"The research project Methodology for the Documentation of Contemporary Art was initiated by Professor Dr Hubertus Kohle and Dr Harald Kraemer at the interdisciplinary Kulturwissenschaftliches Forschungskolleg at the Universities of Aachen, Bonn and Cologne . The main aim of this project (1999–2001) was to develop strategies and structures for a methodology for the study and documentation of modern and contemporary art. Furthermore, the project was to demonstrate, through specific characteristics of modern art, the need for new documentation procedures and the use of digital technologies. Traditional, static methods of documentation can be significantly extended through the application of multimedia electronic technologies. The diverse prerequisites and specific demands of contemporary art require a changed methodology of analysis and documentation. Hence, the aim of the project was to find the answers to the following questions: to what extent can the revamped documentation methods provide a basis for meaningful interpretation of contemporary art? And what is the role of interactive digital multimedia technology here?"
(Harald Kraemer, 2001)
 Kulturwissenschaftliches Forschungskolleg (SFB / FK 427) 'Medien und kulturelle Kommunikation'. Nicole Birtsch, Kathrin Lucht, Martina Nied, Simone Schmickl and Christina Hemsley were the other members of the team.
"Daniel Pink provides concrete examples of how intrinsic motivation functions both at home and in the workplace."
(Royal Society for the encouragement of Arts, Manufactures and Commerce, 8 April 2010)
"Charles Handy speaks at leadership All–Stars in downtown Los Angeles during the Drucker Centennial celebration. Charles is a globally renowned business expert and is often regarded as Britain's greatest management thinker. He has been an executive, a theorist, a management thinker and a student of business all his life. In 2008, he taught the Odyssey Course at The Drucker School while serving as a Scholar in Residence."
"Gibbs, Knapper and Piccinin (2009) describe a perceived shift of organisational culture over time from, collegial to bureaucratic to corporate and finally to a fourth entrepreneurial culture characterised 'by a focus on competence and an orientation to the outside world, involving continuous learning in a turbulent context. The management style involves devolved and dispersed leadership. Decisionmaking is flexible and emphasises accountable, professional expertise. Students are seen as partners.' (p. 6). UCA is considering whether an entrepreneurial culture is most suited to its ambitions for increased internal and external collaboration and if so the associated consequences for the working relationships between leaders and academics, and the degree of academic autonomy.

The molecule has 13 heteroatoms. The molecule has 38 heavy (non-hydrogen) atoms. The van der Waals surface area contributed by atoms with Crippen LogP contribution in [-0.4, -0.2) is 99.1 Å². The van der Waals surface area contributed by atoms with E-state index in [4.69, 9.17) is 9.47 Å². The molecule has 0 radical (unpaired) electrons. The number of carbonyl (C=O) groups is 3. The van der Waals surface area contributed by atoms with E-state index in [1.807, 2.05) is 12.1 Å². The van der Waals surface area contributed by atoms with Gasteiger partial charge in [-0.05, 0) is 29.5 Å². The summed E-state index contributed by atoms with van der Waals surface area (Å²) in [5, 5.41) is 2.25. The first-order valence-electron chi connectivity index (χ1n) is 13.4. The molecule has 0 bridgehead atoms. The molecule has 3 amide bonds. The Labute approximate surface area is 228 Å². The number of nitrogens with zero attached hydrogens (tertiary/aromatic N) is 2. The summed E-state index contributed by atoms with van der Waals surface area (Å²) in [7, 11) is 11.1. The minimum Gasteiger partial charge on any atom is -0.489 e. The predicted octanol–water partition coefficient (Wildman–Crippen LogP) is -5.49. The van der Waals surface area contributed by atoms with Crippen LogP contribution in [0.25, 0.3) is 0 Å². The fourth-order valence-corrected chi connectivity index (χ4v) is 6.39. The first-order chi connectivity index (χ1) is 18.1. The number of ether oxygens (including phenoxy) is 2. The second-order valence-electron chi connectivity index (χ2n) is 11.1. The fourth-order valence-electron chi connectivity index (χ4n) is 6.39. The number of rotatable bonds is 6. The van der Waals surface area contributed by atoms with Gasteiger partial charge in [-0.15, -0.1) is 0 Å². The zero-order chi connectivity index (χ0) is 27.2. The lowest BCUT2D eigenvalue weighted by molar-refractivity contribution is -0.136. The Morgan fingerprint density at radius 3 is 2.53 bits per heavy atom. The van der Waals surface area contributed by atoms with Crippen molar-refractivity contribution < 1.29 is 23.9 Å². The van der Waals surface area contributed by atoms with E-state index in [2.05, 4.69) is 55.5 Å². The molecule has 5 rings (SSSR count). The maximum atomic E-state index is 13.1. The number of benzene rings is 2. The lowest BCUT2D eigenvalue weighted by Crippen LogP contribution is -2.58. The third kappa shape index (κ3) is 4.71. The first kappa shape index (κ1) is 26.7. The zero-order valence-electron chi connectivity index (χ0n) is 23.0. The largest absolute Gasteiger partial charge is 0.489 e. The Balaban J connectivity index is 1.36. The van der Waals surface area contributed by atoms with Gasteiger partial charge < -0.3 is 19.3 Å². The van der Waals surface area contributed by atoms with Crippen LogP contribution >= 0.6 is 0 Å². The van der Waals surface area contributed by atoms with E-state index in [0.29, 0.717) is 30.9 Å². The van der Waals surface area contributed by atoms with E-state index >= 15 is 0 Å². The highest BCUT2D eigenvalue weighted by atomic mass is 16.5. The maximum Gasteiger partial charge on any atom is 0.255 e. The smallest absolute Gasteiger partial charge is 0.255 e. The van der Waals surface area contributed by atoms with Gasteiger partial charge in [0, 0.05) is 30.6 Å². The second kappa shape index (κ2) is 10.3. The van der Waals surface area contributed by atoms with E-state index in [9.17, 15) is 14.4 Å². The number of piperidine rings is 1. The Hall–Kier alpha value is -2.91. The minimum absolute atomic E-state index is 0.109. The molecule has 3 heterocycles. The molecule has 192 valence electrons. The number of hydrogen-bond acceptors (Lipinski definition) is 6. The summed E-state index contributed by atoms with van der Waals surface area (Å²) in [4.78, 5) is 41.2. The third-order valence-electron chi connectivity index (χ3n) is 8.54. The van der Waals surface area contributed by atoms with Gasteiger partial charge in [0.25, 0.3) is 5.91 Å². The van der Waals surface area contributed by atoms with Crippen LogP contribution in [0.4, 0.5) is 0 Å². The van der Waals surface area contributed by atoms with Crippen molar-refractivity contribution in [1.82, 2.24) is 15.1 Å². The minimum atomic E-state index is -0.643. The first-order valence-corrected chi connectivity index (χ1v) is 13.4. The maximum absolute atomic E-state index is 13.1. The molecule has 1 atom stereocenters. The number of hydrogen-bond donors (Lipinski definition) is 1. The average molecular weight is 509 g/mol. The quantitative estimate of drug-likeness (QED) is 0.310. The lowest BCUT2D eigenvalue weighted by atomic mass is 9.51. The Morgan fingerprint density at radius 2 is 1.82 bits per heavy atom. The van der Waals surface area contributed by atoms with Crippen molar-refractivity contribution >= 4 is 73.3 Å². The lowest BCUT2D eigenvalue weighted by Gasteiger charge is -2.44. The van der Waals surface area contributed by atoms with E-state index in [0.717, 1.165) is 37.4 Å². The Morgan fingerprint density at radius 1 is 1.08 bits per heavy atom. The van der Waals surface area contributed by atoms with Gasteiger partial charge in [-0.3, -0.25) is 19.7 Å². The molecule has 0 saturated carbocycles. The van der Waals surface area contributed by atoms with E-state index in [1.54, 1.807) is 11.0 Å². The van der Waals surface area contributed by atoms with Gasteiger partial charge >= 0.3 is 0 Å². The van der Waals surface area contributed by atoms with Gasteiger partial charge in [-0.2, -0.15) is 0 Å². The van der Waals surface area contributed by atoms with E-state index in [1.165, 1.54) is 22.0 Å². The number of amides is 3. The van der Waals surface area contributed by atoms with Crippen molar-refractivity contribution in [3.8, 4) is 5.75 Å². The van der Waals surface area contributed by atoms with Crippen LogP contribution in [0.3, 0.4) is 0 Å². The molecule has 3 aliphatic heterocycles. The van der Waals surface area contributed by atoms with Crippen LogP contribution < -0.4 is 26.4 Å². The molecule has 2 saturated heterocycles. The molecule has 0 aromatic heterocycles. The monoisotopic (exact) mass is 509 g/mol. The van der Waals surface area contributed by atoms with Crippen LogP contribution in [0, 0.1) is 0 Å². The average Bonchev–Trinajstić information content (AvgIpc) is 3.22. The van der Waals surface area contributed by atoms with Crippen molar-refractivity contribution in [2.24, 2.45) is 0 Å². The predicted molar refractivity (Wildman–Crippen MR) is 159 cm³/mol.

If universities were to accept a need to change their cultures and become more entrepreneurial, then it is possible that this might lead to confusion amongst staff as they experience aspects of different types of culture. Gibbs, Knapper and Piccinin (2009) note that this model of four organisational cultures is oversimplified and that is possible for 'individuals to hold conflicting perceptions of the organisational culture at the same time' (p. 6). Nevertheless, the model does seem to be useful in helping to reflect on the type of culture that might be desirable for a university offering art and design subjects."
(Paul Coyle, 2010)
Coyle, P. (2010). 'Crossing Boundaries – Creative Spaces'. Cumulus, International Association of Universities and Colleges of Art, Design and Media. Genk, Belgium.